The tape-based digital production studio can achieve the goal of improving signal quality, especially if component digital recorders are used. Because it is digital, the connection with other digital equipment is simpler, although it does not reach total integration. With the program distributed in the same way, by means of cassettes, and the reliability of the system depending on tapes and complex electromechanical machines, the remaining two objectives are not met.

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The Emergence and Rise of Disk-Based Systems

Discs now offer viable alternatives to total trust in tapes, especially in the areas of editing and playback, but there are large differences in operation and related costs. It is essential to find the best way to apply this new medium to ensure that the technology produces the maximum benefits and to meet the proposed objectives.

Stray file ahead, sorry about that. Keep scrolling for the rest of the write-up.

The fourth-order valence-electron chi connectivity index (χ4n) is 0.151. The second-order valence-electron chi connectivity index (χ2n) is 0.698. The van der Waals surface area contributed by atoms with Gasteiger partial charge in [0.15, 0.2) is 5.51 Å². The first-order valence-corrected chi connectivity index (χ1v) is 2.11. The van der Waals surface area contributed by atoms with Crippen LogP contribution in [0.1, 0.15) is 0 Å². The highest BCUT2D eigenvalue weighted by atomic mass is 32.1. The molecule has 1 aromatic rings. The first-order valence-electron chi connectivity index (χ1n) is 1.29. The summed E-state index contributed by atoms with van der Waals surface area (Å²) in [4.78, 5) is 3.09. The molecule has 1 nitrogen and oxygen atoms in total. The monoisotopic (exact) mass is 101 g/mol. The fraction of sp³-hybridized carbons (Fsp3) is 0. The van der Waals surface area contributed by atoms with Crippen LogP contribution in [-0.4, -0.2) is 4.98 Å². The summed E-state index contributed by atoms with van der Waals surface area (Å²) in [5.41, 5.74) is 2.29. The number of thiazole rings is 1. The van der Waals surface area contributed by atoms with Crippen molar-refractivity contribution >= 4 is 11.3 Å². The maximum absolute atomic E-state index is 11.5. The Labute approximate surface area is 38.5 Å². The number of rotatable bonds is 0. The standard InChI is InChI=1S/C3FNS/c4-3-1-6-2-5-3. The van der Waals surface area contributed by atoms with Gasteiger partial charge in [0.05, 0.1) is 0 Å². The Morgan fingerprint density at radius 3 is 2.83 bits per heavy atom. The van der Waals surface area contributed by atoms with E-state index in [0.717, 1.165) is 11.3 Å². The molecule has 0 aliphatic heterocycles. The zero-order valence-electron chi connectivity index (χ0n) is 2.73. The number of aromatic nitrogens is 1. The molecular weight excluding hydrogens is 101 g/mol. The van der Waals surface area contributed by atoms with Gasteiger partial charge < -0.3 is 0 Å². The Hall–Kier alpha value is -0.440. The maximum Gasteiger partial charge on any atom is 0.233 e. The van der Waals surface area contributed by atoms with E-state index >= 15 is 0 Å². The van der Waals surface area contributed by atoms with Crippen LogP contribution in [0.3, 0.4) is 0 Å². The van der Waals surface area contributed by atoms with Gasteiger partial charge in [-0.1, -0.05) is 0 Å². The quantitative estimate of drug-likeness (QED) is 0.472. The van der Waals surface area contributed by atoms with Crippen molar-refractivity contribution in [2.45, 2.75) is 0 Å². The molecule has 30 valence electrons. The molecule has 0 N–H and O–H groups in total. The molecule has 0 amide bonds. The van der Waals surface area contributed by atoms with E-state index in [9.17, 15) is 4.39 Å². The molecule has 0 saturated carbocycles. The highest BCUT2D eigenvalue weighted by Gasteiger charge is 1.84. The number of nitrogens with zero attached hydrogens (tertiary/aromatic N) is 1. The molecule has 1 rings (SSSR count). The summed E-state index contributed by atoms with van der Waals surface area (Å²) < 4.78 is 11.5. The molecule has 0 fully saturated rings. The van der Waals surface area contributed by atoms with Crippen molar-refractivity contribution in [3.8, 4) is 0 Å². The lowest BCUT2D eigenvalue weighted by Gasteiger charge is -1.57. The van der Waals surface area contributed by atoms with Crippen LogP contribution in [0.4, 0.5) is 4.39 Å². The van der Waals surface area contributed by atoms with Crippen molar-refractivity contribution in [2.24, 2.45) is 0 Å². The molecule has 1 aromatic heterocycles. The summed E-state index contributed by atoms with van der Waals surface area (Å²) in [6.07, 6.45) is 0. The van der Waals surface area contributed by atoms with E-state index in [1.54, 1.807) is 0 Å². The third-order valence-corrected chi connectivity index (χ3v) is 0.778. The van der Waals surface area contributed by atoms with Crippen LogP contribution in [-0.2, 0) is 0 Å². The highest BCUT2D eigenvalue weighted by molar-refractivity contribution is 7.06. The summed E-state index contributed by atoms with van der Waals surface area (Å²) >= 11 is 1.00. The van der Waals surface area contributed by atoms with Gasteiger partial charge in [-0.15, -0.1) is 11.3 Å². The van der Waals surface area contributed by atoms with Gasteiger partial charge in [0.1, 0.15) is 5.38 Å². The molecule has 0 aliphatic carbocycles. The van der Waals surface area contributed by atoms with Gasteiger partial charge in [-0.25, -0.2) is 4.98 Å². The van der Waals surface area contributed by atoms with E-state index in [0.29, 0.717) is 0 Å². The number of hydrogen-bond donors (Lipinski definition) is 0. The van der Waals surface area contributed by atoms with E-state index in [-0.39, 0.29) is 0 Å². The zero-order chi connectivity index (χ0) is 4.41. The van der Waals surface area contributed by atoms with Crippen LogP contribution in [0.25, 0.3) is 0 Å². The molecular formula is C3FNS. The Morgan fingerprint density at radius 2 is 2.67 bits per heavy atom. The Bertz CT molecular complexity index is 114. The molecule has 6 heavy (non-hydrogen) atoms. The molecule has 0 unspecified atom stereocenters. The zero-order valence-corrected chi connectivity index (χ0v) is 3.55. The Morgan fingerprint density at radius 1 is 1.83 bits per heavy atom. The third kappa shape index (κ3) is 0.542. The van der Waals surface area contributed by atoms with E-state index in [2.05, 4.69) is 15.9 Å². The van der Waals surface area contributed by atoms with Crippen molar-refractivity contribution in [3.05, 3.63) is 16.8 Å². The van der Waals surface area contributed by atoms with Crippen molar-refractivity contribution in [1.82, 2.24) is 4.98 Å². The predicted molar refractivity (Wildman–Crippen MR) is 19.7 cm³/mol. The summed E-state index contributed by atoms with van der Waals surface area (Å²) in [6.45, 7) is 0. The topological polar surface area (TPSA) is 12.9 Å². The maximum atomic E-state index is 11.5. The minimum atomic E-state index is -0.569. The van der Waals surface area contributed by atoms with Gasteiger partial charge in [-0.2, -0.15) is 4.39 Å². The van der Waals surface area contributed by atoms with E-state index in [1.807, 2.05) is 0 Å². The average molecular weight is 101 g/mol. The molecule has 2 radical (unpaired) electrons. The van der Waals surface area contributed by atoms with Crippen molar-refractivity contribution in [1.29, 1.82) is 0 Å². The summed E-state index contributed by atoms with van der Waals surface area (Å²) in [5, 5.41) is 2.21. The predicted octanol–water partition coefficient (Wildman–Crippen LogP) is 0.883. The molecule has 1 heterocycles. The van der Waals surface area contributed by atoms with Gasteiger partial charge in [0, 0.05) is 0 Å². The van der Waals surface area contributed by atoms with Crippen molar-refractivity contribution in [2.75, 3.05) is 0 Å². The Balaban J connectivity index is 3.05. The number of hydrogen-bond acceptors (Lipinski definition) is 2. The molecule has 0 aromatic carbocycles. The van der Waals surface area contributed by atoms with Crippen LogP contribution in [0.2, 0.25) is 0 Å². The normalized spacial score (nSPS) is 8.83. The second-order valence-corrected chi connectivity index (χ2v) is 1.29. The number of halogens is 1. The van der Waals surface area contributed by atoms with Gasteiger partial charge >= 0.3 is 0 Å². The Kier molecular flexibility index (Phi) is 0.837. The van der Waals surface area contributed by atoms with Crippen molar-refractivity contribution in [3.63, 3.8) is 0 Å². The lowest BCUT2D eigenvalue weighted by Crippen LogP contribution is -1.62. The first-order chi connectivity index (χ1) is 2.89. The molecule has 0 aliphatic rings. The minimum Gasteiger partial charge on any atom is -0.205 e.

Since the late eighties the superiority of panels for regulating tape-based linear editing has been increasingly questioned due to the introduction of non-linear disk systems. As direct, one-by-one spare parts for digital RTTs, digital disc recorders (DDR) are used as video cache cones. Built-in editing control panels have also appeared in which single-disc storage is used to supply all the necessary sources and recording destinations. These panels range from those off-line that use dense video compressions, to panels for online control that use little or no compression. The recent development of redundant disk sets introduced not only much larger storage capacity but also more reliable operation: any faulty disk handler can be replaced without loss of information. With a cheap storage time that works for several hours, they are now applied not only for editing but also for playback systems. Non-linear access to video can greatly speed up operation, and the absence of very complex mechanisms for handling cassettes and tapes offers greater reliability and reduced maintenance. These huge benefits present a bright future for discs and a limited role for tapes.